“For Random Learning Comes.”
Every homeschooler, every life-long learner, knows this. Random learning comes from the strangest places. Not only from workbooks and educational materials, but from experience. And of course from this wonderful horrible tool, literally at our fingertips: the Internet, and the myriad of worlds we can access through it.
Using the word “random” is fraught with peril. It’s used as an all-purpose sound to fill the void. As if people started out looking for a precise word, but then quickly gave up. Still, at its heart, ” random” means the same thing to us all. Encountered by accident. Unintended and unsought. A card game comes to mind: the luck of the draw. Could there be value in things we come upon only by chance?
Many of us were brought up to believe the opposite. That education was a deliberate, grueling, and often torturous process. Such suffering was to be endured to achieve a greater good. We became stronger by being bent to another’s will, by aligning even our thoughts to the logical constructs of a greater, purer, more developed, more organized mind. We were red hot metal being hammered into steel.
To use another metaphor, like young, wild horses, we could only be of service to society if we allowed ourselves to be tamed.
I wonder if this has to do with the way we Westerners often look at life: as something we can control. Hurricane Matthew passed this way not long ago. It kind of blew that control theory to Kingdom Come.
We especially want to control our children and how they experience life. We steer them away from the mistakes we made. Toward the things that make us proud.
But something is lost in a life, when every move is dictated by another. No matter how caring that person may be , or how carefully planned their designs. We all know about the road paved with good intentions.
I know that, as a child, as a teen, even though I went through public school the entire way, I still felt like I had a choice.
Perhaps what has changed is the nature of schooling: then, in the ’60s, and ’70s as opposed to now, in the late 2000-teens. Then, assignments were finite and do-able. The effort required was in proportion to the time the average kid had to devote to it, even with a typical part-time job on the side.
All subjects had value, not just the limited few which were on The Test. In fact, other than the SAT in 11th grade, there was no test that pretended to grade your entire school experience. And the SAT or ACT only indicated whether you were ready for college. They did not prevent you from leaving high school.
What I mean by “having a choice”” is not what charter school or voucher enthusiasts mean when they use the words. That is, being able to choose, without limit, which building you enter into, to further your education. What I mean is having a choice about what you do with your time.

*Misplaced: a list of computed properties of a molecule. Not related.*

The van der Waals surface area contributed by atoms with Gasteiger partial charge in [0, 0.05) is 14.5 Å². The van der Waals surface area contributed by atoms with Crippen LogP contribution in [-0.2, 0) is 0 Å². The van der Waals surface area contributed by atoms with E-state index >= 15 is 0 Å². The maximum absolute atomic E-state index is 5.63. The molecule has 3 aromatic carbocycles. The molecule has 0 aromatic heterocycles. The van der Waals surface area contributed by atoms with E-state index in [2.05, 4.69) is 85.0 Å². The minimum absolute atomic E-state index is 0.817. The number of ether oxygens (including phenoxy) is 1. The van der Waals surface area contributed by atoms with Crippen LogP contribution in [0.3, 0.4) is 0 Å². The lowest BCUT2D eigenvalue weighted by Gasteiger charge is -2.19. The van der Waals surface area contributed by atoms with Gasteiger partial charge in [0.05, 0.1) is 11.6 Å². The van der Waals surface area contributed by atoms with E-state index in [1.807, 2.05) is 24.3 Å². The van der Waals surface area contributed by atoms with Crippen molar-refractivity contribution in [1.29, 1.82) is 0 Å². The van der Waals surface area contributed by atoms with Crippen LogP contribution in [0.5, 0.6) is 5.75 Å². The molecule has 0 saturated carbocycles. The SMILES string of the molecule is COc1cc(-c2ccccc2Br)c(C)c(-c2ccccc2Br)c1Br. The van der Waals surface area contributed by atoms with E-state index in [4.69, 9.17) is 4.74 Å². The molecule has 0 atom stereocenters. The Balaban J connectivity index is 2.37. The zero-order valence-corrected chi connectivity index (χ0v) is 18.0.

It is interesting how we, as parents, often consider our children’s time to either belong to us or else to their school teachers, coaches, club leaders, and lesson givers. Time belongs to the adults. An assumption deep at the heart of this attitude is that our children will live long past our own lives. Their repression now has no significance, compared to their years and years of freedom later.
We overlook not only the fact that children are as mortal as we are, but also that they have more freedom of body and mind, more time and imagination and vigor right now, than their adult selves, shackled with jobs and family responsibilities, will ever have again, .
I wonder if this longing for freedom is at the heart of the small population of “slacker” young adults, still living with Mom and Dad, not striving for much. They didn’t have freedom before, in school, so they are enjoying it now. And having one’s nose in a smartphone for hours, spouting one’s opinions for the world to hear, (despite one’s parents’ contrary views, or perhaps because of them) is a sort of revenge. Revenge for all the hours of fun and play taken away in the pursuit of dull academics.
I remember, even as a teenager, sitting and reading, or doing nothing, just musing about life. My husband built bikes for fun, and took apart clocks. Each of us, in our own way, pursued our interests. And these ventures paved the way for our later vocations.
How can a generation that has no time to think, and that experiences the stress of middle age at 14 or 15, manage to find its way? These kids need time that is their own, to think and breathe and work on who they are. Time for random learning.
Or it may never come.